Now I have a Tumblr

And I don't know why

cheapasslolita:

Pretty OP, with transparent sleeves, available in pink, yellow, lavender and mint. For US $53,95, at Clobbaonline!
(via Classical Puppets | CLOBBAONLINE)

cheapasslolita:

Pretty OP, with transparent sleeves, available in pink, yellow, lavender and mint.
For US $53,95, at Clobbaonline!

(via Classical Puppets | CLOBBAONLINE)

sydney-oh25:

This is an important moment in history.

(Source: scraap, via pizza)

A white girl wore a bindi at Coachella. And, then my social media feeds went berserk. Hashtagging the term “cultural appropriation” follows the outrage and seems to justify it at the same time. Except that it doesn’t.

Cultural appropriation is the adoption of a specific part of one culture by another cultural group. As I (an Indian) sit here, eating my sushi dinner (Japanese) and drinking tea (Chinese), wearing denim jeans (American), and overhearing Brahm’s Lullaby (German) from the baby’s room, I can’t help but think what’s the big deal?

The big deal with cultural appropriation is when the new adoption is void of the significance that it was supposed to have — it strips the religious, historical and cultural context of something and makes it mass-marketable. That’s pretty offensive. The truth is, I wouldn’t be on this side of the debate if we were talking about Native American headdresses, or tattoos of Polynesian tribal iconography, Chinese characters or Celtic bands.

Why shouldn’t the bindi warrant the same kind of response as the other cultural symbols I’ve listed, you ask? Because most South Asians won’t be able to tell you the religious significance of a bindi. Of my informal survey of 50 Hindu women, not one could accurately explain it’s history, religious or spiritual significance. I had to Google it myself, and I’ve been wearing one since before I could walk.

We can’t accuse non-Hindus of turning the bindi into a fashion accessory with little religious meaning because, well, we’ve already done that. We did it long before Vanessa Hudgens in Coachella 2014, long before Selena Gomez at the MTV Awards in 2013, and even before Gwen Stefani in the mid-90s.

Indian statesman Rajan Zed justifies the opposing view as he explains, “[The bindi] is an auspicious religious and spiritual symbol… It is not meant to be thrown around loosely for seductive effects or as a fashion accessory…” If us Indians had preserved the sanctity and holiness of the bindi, Zed’s argument for cultural appropriation would have been airtight. But, the reality is, we haven’t.

The 5,000 year old tradition of adorning my forehead with kumkum just doesn’t seem to align with the current bindi collection in my dresser — the 10-pack, crystal-encrusted, multi-colored stick-on bindis that have been designed to perfectly compliment my outfit. I didn’t happen to pick up these modern-day bindis at a hyper-hipster spot near my new home in California. No. This lot was brought from the motherland itself.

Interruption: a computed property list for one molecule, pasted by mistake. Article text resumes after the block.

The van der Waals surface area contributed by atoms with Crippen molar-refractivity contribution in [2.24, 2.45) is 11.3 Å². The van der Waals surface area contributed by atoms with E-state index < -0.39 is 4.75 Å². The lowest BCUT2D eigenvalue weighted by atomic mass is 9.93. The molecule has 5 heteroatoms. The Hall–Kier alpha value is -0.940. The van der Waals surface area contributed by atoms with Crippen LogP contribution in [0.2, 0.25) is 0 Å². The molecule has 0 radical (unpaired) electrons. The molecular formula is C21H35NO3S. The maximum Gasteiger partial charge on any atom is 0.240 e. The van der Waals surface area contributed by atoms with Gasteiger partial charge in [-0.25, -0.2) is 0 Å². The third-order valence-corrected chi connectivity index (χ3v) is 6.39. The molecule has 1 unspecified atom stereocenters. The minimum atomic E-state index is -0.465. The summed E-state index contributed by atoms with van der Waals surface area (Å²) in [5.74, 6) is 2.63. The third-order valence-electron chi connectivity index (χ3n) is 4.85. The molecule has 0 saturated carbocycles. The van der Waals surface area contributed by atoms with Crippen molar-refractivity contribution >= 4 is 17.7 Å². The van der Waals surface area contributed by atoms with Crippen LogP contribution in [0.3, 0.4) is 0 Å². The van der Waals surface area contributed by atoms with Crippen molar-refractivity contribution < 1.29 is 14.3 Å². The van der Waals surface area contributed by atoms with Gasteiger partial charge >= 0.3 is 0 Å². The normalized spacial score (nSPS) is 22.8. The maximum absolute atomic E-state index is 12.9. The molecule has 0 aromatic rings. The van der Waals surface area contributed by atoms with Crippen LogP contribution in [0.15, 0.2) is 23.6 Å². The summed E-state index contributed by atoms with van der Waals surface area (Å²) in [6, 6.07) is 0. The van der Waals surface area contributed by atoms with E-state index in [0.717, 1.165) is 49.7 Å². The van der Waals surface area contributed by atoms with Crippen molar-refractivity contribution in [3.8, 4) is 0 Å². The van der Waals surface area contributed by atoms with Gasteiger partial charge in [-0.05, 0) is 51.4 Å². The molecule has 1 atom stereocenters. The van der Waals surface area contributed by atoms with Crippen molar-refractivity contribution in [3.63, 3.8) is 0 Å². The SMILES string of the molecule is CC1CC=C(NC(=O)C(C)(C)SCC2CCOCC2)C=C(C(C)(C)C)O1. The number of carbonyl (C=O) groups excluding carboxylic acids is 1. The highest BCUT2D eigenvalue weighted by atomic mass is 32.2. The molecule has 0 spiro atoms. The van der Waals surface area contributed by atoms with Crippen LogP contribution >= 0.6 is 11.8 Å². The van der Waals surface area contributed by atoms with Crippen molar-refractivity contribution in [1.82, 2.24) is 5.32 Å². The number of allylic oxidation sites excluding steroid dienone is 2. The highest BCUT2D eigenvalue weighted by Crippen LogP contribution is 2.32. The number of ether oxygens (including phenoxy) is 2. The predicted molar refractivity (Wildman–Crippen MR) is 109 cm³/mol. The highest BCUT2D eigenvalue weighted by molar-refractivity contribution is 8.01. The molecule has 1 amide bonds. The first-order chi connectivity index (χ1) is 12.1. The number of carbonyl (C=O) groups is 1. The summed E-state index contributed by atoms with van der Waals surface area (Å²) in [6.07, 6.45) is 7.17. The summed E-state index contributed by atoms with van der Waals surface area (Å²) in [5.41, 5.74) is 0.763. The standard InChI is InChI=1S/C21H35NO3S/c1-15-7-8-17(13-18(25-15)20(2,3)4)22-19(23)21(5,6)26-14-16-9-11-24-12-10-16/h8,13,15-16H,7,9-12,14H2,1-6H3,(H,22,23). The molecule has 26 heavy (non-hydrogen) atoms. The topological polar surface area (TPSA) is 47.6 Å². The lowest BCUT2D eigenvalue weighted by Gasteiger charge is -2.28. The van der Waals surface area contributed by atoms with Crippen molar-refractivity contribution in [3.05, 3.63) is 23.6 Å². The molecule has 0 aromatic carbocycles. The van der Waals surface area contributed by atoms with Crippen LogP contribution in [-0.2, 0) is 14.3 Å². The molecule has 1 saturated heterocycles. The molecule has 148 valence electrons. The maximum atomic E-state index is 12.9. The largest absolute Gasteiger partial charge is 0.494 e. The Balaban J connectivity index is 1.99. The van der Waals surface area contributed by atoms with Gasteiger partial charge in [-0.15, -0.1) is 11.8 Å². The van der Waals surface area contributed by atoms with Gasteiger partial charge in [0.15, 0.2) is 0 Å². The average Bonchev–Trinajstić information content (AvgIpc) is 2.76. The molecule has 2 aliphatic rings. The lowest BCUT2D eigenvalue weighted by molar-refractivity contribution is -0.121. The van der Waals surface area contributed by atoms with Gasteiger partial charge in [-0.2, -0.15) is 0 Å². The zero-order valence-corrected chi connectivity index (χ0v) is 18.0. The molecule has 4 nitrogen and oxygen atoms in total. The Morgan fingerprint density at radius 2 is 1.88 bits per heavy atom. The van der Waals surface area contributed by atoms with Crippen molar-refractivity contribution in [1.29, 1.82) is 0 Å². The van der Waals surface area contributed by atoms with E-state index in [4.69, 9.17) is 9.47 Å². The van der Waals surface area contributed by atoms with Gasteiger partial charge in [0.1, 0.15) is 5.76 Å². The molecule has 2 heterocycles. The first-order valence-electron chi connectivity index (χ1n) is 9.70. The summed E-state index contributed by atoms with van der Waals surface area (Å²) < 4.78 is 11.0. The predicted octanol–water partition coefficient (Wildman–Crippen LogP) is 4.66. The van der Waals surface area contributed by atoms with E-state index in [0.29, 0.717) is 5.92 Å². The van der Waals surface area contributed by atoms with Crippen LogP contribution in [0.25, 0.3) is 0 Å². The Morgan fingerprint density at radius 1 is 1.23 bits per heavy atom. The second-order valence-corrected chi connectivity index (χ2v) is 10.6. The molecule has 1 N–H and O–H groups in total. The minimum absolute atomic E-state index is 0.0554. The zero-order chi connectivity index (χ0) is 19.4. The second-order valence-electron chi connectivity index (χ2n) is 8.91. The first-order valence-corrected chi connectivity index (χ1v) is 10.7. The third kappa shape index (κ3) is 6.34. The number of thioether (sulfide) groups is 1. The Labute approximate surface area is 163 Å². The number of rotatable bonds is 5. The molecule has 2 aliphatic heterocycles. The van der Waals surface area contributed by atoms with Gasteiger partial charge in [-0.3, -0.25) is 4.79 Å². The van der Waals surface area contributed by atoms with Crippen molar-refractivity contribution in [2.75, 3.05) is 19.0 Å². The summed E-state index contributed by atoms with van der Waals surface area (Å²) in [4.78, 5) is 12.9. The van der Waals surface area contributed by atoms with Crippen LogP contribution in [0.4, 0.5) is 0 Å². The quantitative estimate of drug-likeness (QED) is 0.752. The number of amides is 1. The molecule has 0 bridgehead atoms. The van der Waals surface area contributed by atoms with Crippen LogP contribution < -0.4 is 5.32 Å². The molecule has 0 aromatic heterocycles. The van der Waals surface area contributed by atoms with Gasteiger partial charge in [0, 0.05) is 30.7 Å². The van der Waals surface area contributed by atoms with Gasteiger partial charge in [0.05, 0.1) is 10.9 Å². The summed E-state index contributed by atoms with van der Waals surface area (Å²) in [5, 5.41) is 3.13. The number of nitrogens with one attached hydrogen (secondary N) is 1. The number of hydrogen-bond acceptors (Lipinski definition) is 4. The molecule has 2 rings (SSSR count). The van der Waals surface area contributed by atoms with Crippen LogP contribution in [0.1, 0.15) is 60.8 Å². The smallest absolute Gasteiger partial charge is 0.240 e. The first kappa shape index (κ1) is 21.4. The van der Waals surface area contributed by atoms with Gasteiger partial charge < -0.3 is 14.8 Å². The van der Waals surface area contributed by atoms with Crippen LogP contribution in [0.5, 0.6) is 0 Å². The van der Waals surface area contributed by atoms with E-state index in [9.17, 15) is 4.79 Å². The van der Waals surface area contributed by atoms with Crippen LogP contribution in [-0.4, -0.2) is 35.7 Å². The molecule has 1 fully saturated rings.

And, that’s just it. Culture evolves. Indians appreciated the beauty of a bindi and brought it into the world of fashion several decades ago. The single red dot that once was, transformed into a multitude of colors and shapes embellished with all the glitz and glamor that is inherent in Bollywood. I don’t recall an uproar when Indian actress Madhuri Dixit’s bindi was no longer a traditional one. Hindus accepted the evolution of this cultural symbol then. And, as the bindi makes it’s way to the foreheads of non-South Asians, we should accept — even celebrate — the continued evolution of this cultural symbol. Not only has it managed to transcend religion and class in a sea of one-billion brown faces, it will now adorn the faces of many more races. And that’s nothing short of amazing.

So, you won’t find this Hindu posting a flaming tweet accusing a white girl of #culturalappropriation. I will say that I’m glad you find this aspect of my culture beautiful. I do too.

—   

Why a Bindi Is NOT an Example of Culture Appropriation 

by Anjali Joshi

(via breannekiele)

(via scissor-happy)

rawr-its-red:

theycallmethemoose:

batmanisagatewaydrug:

stammsternenstaub:

saxifraga-x-urbium:

asterion22:

prettylittletmi:

Daniel Radcliffe Brushes Off ‘Fifty Shades’ Snub (x)

I appreciate the very real disgust on his face in the second gif. 

i bet rob pattinson just rang him up and screamed don’t do it in the phone

I bet this phonecall happened at 2am with no greeting and Dan knew exactly who it was and why.

I bet Robert Pattinson has made it his mission in life to prevent people from taking shitty roles that will haunt them forever and everyone in Hollywood knows it and now he’s like the Acting Avenger

the Acting Avenger

Bless this post.

(via moistmajesty)

aneternalscoutandabrownie:

bellecs:

This is literally a Tumblr classroom.

Bonus!

And:

(via eden-ki)

buzzfeed:

Is it possible to overdose on adorable baby animal GIFs?

(Source: BuzzFeed, via perks-of-being-chinese)

dmub:

I’m a homicidal maniac. They look just like everyone else.

dmub:

I’m a homicidal maniac. They look just like everyone else.

(via orgasmicyogurt)

lexlifts:

thornsandwillows:

If you take a young man and woman and they both tell a stranger that they work in the same restaurant, it’s very likely that they will assume that the woman is the waitress, and the young man a cook.

But I thought a woman’s place was in the kitchen? Not when she’s being paid for it. I can’t believe it took me this long to realize the implication of this. A woman’s place is one of servitude.

this fucking hit me like a fucking train 

(via gay-of-demonic-charm)